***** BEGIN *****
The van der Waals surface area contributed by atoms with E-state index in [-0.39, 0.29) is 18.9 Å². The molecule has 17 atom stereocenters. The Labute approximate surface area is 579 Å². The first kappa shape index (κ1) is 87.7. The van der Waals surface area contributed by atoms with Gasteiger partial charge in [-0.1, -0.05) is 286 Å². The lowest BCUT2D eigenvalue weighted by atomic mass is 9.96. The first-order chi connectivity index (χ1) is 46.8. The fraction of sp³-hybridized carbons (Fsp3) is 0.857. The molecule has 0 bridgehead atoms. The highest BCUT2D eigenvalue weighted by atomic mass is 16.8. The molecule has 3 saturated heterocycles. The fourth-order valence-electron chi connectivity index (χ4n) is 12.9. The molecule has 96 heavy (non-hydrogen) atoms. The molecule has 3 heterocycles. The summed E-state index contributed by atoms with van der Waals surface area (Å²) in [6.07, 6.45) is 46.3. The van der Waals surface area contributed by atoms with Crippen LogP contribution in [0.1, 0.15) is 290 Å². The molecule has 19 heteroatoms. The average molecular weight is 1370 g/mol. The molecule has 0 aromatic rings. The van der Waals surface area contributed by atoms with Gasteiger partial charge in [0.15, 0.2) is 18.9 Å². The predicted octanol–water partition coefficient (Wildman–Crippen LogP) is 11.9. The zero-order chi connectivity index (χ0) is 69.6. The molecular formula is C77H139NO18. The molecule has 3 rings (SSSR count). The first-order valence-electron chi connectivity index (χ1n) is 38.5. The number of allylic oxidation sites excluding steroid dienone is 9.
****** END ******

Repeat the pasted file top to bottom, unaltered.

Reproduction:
The van der Waals surface area contributed by atoms with E-state index in [-0.39, 0.29) is 18.9 Å². The molecule has 17 atom stereocenters. The Labute approximate surface area is 579 Å². The first kappa shape index (κ1) is 87.7. The van der Waals surface area contributed by atoms with Gasteiger partial charge in [-0.1, -0.05) is 286 Å². The lowest BCUT2D eigenvalue weighted by atomic mass is 9.96. The first-order chi connectivity index (χ1) is 46.8. The fraction of sp³-hybridized carbons (Fsp3) is 0.857. The molecule has 0 bridgehead atoms. The highest BCUT2D eigenvalue weighted by atomic mass is 16.8. The molecule has 3 saturated heterocycles. The fourth-order valence-electron chi connectivity index (χ4n) is 12.9. The molecule has 96 heavy (non-hydrogen) atoms. The molecule has 3 heterocycles. The summed E-state index contributed by atoms with van der Waals surface area (Å²) in [6.07, 6.45) is 46.3. The van der Waals surface area contributed by atoms with Crippen LogP contribution in [0.1, 0.15) is 290 Å². The molecule has 19 heteroatoms. The average molecular weight is 1370 g/mol. The molecule has 0 aromatic rings. The van der Waals surface area contributed by atoms with Gasteiger partial charge in [0.15, 0.2) is 18.9 Å². The predicted octanol–water partition coefficient (Wildman–Crippen LogP) is 11.9. The zero-order chi connectivity index (χ0) is 69.6. The molecular formula is C77H139NO18. The molecule has 3 rings (SSSR count). The first-order valence-electron chi connectivity index (χ1n) is 38.5. The number of allylic oxidation sites excluding steroid dienone is 9.